A breathtaking ice ring on the North Shore

A stunning ice circle on the North Shore


Nature sometimes offers astonishing spectacles. 14 kilometers northeast of Sept-Îles, a circle of ice several tens of meters in diameter has formed on the Moisie River. The phenomenon has not gone unnoticed by helicopter pilots.  

At first glance, the slab of ice appears to have been cut with a knife. Its outline is clean and its shape is perfectly circular. 

Helicopter pilot David Arseneault regularly flies over this area. He was particularly amazed by this natural phenomenon created by a combination of factors related to the current of the river and the weather conditions. 

“There is a place at mile 14 of the railroad where the river changes direction and it swirls. We often see ''mottons'' of ice that turn and stay in place. With the cold, we've had extreme cold over the past few days, it's coming together and a little snow is falling on top of it and it's getting bigger, it's getting bigger. Yesterday I was on a training flight with a colleague and passed overhead and we were like, “wow”. The disc was huge, immaculate white and uniform, which is quite special.”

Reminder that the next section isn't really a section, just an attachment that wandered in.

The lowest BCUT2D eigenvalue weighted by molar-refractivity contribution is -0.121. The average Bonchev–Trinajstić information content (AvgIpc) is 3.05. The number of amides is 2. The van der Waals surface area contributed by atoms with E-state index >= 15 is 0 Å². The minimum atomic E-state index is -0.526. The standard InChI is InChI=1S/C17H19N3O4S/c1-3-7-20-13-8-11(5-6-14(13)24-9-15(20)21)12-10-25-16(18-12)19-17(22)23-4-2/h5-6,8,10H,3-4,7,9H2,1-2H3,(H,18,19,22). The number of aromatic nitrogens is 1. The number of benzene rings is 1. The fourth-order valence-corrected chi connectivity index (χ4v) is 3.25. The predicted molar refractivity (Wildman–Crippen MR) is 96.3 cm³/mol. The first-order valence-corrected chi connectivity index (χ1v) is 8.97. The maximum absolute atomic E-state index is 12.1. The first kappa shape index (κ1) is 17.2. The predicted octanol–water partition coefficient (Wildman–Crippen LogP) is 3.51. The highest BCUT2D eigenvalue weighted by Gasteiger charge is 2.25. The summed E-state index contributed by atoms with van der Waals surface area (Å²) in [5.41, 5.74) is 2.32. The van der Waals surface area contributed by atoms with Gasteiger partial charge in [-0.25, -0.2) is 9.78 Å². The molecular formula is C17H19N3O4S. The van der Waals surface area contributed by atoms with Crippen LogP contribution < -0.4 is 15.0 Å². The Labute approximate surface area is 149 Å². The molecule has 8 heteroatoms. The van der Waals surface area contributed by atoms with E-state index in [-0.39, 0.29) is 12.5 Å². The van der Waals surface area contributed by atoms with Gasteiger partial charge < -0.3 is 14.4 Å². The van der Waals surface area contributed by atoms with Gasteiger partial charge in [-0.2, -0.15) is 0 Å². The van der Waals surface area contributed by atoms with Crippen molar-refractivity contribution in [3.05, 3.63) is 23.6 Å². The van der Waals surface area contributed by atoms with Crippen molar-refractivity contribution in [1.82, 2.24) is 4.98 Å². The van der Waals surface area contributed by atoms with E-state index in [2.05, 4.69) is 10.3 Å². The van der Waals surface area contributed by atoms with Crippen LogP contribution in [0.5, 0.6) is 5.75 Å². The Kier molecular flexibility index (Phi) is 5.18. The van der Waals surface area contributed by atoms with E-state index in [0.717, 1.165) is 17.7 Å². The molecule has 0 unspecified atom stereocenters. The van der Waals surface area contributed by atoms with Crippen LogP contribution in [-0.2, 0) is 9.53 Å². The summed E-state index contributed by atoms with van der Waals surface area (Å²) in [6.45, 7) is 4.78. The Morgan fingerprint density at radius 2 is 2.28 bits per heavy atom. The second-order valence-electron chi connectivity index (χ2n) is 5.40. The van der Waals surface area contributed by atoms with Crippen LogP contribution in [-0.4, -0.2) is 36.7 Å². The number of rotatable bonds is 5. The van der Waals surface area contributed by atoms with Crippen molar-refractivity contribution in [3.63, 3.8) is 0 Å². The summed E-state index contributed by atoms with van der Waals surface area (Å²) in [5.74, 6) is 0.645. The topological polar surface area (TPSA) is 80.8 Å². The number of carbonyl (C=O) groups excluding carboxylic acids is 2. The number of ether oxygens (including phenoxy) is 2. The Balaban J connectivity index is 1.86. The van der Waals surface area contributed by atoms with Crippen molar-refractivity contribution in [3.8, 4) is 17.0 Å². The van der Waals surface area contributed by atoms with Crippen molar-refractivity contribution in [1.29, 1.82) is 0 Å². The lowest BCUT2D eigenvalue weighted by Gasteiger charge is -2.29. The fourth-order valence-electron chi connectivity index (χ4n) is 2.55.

A not unique phenomenon

This phenomenon is not unique, but in this case, the size of the circle and the contrast caused by the dark color of the Moisie River surprised the pilot and the members of his Canadian Helicopters team.

“By eye, I would say it is between 100 feet and 200 feet in diameter. The phenomenon exists elsewhere, but with the black of the river, the white of the disc, it is really special. It is probably one of the most remarkable places in the world to see such a great contrast with this phenomenon. says David Arsenault.

The phenomenon is ephemeral. An overview of the premises on Friday morning revealed the beginning of crumbling of the disc. David Arsenault will continue to observe the evolution of the phenomenon over the next few days.  

“We are going through this to our delight. It is always pleasant to see the phenomena. I will never tire of this. I will always be amazed by the things that we see by the nature of our profession. It's really beautiful.” 


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